Ginsenoside-Rd, a new voltage-independent Ca2+ entry blocker, reverses basilar hypertrophic remodeling in stroke-prone renovascular hypertensive rats.
ABSTRACT The total saponins of Panax notoginseng have been clinically used for the treatment of cardiovascular diseases and stroke in China. Our recent study has identified ginsenoside-Rd, a purified component of total saponins of P. notoginseng, as an inhibitor to remarkably inhibit voltage-independent Ca(2+) entry. We deduced a hypothesis that the inhibition of voltage-independent Ca(2+) entry might contribute to its cerebrovascular benefits. Ginsenoside-Rd was administered to two-kidney, two-clip (2k2c) stroke-prone hypertensive rats to examine its effects on blood pressure, cerebrovascular remodeling and Ca(2+) entry in freshly isolated basilar arterial vascular smooth muscle cells (BAVSMCs). Its effects on endothelin-1 induced Ca(2+) entry and cellular proliferation were assessed in cultured BAVSMCs. The results showed that, in vivo, ginsenoside-Rd treatment attenuated basilar hypertrophic inward remodeling in 2k2c hypertensive rats without affecting systemic blood pressure.During the development of hypertension, there were time-dependent increases in receptor-operated Ca(2+) channel (ROCC)-, store-operated Ca(2+) channel (SOCC)- and voltage dependent Ca(2+) channel (VDCC)-mediated Ca(2+) entries in freshly isolated BAVSMCs. Ginsenoside-Rd reversed the increase in SOCC- or ROCC- but not VDCC-mediated Ca(2+) entry. In vitro, ginsenoside-Rd concentration-dependently inhibited endothelin-1 induced BAVSMC proliferation and Mn(2+) quenching rate within the same concentration range as required for inhibition of increased SOCC- or ROCC-mediated Ca(2+) entries during hypertension. These results provide in vivo evidence showing attenuation of hypertensive cerebrovascular remodeling after ginsenoside-Rd treatment. The underlying mechanism might be associated with inhibitory effects of ginsenoside-Rd on voltage-independent Ca(2+) entry and BAVSMC proliferation, but not with VDCC-mediated Ca(2+) entry.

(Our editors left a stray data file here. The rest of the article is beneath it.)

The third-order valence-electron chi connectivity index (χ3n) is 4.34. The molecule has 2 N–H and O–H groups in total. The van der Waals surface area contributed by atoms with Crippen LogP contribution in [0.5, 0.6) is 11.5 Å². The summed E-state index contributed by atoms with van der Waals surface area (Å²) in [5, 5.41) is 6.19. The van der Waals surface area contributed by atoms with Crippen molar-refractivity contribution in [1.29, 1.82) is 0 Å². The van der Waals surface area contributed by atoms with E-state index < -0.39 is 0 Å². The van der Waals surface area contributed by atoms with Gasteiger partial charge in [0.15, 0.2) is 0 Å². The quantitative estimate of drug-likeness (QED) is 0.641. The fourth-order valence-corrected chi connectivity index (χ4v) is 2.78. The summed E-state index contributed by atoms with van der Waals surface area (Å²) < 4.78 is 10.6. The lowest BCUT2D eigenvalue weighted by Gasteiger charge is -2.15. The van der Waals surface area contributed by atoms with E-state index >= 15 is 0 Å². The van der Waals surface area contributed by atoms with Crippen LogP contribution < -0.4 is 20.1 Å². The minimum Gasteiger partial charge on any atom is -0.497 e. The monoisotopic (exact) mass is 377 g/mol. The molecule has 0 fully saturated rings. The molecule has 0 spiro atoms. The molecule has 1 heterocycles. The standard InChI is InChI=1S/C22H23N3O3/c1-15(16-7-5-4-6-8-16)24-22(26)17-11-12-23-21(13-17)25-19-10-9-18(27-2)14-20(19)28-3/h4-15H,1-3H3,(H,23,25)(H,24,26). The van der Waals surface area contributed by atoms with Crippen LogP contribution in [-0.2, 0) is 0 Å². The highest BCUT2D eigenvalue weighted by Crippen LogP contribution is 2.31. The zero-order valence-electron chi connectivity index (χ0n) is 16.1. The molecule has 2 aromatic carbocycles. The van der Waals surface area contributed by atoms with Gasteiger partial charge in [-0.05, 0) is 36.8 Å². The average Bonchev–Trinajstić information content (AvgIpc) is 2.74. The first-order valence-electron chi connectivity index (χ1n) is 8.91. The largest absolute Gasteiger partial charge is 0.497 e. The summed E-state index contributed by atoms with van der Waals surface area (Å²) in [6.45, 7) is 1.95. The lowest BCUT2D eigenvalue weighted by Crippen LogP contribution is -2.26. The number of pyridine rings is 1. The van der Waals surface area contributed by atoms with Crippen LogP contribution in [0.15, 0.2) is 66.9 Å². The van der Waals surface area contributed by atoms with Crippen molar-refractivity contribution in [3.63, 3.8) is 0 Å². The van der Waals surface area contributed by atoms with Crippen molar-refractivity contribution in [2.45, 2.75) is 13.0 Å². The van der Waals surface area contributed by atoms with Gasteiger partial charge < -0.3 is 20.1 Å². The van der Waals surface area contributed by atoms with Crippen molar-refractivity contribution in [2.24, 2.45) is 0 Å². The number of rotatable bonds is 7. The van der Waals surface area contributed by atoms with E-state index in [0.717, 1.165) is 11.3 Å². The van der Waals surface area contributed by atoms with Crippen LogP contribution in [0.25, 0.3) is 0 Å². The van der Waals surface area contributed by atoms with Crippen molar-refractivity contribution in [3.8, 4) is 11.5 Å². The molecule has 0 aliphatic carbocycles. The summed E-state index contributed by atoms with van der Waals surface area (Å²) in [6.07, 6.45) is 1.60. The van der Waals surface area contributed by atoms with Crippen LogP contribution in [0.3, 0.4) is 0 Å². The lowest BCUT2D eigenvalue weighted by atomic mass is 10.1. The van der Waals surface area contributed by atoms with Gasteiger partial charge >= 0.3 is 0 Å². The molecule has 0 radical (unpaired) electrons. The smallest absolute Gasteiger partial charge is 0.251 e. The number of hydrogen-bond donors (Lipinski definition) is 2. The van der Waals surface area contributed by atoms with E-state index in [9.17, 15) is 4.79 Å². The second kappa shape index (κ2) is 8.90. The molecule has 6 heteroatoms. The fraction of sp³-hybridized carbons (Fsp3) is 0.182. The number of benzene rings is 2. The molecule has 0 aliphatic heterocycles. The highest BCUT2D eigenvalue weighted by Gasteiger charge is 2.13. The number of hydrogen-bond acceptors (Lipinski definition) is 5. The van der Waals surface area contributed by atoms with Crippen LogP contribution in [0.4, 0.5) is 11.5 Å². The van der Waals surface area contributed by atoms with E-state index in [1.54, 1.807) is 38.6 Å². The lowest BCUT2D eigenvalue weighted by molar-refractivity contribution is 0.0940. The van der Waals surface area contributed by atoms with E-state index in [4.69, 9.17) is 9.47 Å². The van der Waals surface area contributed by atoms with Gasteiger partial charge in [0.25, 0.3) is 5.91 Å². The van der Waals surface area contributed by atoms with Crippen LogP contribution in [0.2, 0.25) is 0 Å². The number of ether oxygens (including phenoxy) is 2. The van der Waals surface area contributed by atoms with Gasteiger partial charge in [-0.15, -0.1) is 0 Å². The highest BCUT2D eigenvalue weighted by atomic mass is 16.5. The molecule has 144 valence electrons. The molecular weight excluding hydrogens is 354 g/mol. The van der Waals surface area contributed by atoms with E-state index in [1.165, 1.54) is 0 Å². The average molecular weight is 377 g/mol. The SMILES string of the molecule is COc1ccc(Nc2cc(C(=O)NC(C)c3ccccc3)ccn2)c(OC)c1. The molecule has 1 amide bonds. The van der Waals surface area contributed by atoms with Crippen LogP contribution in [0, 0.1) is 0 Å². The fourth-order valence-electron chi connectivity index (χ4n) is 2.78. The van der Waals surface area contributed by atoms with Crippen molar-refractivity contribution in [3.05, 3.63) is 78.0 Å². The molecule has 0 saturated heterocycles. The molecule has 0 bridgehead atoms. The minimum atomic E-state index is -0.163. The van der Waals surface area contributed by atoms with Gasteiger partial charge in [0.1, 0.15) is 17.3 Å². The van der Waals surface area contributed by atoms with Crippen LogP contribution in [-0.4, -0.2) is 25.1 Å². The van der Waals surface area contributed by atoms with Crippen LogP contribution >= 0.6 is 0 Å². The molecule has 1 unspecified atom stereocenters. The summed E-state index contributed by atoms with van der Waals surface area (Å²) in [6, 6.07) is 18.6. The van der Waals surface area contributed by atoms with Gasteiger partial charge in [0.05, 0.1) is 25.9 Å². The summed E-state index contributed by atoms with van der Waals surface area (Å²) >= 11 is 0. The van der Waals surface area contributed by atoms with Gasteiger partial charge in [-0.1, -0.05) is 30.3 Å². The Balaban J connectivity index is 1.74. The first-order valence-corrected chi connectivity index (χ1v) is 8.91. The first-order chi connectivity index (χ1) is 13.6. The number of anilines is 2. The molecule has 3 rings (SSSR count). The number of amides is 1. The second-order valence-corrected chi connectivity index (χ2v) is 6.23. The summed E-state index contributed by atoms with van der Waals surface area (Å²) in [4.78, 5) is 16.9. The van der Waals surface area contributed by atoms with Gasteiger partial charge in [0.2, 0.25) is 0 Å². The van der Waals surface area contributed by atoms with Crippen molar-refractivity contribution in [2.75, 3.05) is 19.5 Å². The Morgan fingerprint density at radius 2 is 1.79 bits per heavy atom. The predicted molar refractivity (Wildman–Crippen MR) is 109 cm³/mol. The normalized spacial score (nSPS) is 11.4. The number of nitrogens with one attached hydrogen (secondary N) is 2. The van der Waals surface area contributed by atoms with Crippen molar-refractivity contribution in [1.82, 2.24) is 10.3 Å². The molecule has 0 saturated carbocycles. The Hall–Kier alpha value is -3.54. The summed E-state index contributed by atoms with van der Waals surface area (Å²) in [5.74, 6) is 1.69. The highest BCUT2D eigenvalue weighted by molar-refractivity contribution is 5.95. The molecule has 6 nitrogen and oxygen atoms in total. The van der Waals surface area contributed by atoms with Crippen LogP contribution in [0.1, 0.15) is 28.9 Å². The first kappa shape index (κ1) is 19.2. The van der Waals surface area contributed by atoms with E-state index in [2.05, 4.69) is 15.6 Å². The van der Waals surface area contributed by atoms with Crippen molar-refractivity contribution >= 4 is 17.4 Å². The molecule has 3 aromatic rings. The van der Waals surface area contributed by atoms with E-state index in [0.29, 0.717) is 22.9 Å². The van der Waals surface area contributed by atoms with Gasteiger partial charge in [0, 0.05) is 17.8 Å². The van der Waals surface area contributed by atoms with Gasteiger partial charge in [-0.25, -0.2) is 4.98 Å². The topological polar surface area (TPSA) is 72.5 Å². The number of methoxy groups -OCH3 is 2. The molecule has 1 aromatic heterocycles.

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ABSTRACT: The cerebrovascular remodeling is a prominent feature of hypertension and considered a major risk factor for stroke. Cerebrovascular smooth muscle cells meet volume challenge during this pathophysiological process. Our previous studies suggest that volume regulated chloride channels may be critical to the cell cycle of vascular smooth muscle cells. However, it is unknown whether the volume-regulated chloride movement is altered in hypertension. Therefore, we directly measured the concentration of intracellular chloride ([Cl(-)](i)) in rat basilar arterial smooth muscle cells isolated from control rats and rats that were made hypertensive for 1 to 12 weeks after partial renal artery constriction (2-kidney, 2-clip method) using a 6-methoxy-N-ethylquinolinium iodide fluorescence probe. The [Cl(-)](i) in isotonic solution showed no difference in all of the groups. After hypotonic perfusion, the reduction in [Cl(-)](i) was more prominent in hypertensive cerebrovascular smooth muscle cells than in sham control cells. Genistein, a protein tyrosine kinase inhibitor, inhibited hypotonic-induced reduction in [Cl(-)](i), whereas sodium orthovanadate, a protein-tyrosine phosphatase inhibitor, enhanced hypotonic-induced reduction in [Cl(-)](i) in both groups. The percentage inhibition of reduction in [Cl(-)](i) by genistein on volume-regulated chloride movement has a positive correlation with blood pressure levels in the 2-kidney, 2-clip hypertensive group, as is the case for the percentage increase of reduction in [Cl(-)](i) by sodium orthovanadate. Antihypertensive therapy with the angiotensin-converting enzyme inhibitor captopril completely reversed abnormal volume-regulated chloride movement in hypertensive rats. We conclude that volume-regulated chloride movement is augmented in rat cerebrovascular smooth muscle cells in proportion to the severity of hypertension.Hypertension 07/2007; 49(6):1371-7. · 6.87 Impact Factor